There are so many health benefits to exercising — from having more energy to getting better skin — and now a new study has confirmed that exercise can lower your risk for 13 types of cancer. While we know working out regularly can boost your immune system and reduce your chances of getting breast or colon cancer, this research shows that exercising may also reduce your chances of getting other types of cancers.
Scientists from the National Cancer Institute, Harvard Medical School, and several other institutions around the world came together to collect information for the study, which was published in JAMA Internal Medicine. The Cancer Institute researchers collected data from 12 large-scale studies, which totaled 1.44 million men and women involved.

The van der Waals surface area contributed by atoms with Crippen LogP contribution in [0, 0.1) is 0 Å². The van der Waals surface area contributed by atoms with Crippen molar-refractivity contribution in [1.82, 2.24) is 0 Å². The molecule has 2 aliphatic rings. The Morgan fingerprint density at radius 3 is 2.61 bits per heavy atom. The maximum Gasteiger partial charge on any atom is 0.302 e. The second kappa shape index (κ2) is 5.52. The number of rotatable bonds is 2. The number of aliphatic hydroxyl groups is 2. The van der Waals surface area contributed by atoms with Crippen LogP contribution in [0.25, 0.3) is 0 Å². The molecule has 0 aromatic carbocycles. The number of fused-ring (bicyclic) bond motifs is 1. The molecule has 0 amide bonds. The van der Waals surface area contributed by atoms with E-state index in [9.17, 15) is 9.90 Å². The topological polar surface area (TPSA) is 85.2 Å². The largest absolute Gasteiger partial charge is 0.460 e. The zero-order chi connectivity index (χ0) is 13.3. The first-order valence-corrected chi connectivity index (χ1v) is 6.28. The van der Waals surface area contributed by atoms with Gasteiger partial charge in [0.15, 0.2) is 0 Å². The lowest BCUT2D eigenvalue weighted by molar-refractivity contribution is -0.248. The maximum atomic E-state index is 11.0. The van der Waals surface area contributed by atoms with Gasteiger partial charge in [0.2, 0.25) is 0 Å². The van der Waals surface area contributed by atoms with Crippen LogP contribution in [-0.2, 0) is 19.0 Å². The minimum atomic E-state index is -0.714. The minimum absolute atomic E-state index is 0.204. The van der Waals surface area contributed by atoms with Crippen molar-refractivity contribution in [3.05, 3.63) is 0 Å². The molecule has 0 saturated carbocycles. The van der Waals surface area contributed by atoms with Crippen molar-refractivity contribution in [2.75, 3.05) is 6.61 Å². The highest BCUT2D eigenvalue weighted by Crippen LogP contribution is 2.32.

From this giant pool, researchers looked at how often and how vigorously each individual exercised. They also noted if any of the participants had been diagnosed with cancer. When all this information was put into a statistical model, the results showed that people who reported exercising moderately had less risk for developing 13 types of cancers compared to sedentary people. These reduced health problems include less likelihood of tumors in the liver, kidney, stomach, bone marrow, and bladder.
Surprisingly, researchers also found that those who were very active had an increased risk of malignancies such as melanoma (because you're spending more time outdoors) and slow-growing prostate tumors.
Steven Moore, the investigator at the National Cancer Institute who led the study, said physical activity contributes to changes in hormone levels, digestion, and overall energy balance, all of which play a role in reducing the risks for getting cancer. Long lesson short: get moving, even if it's just a walk around the block.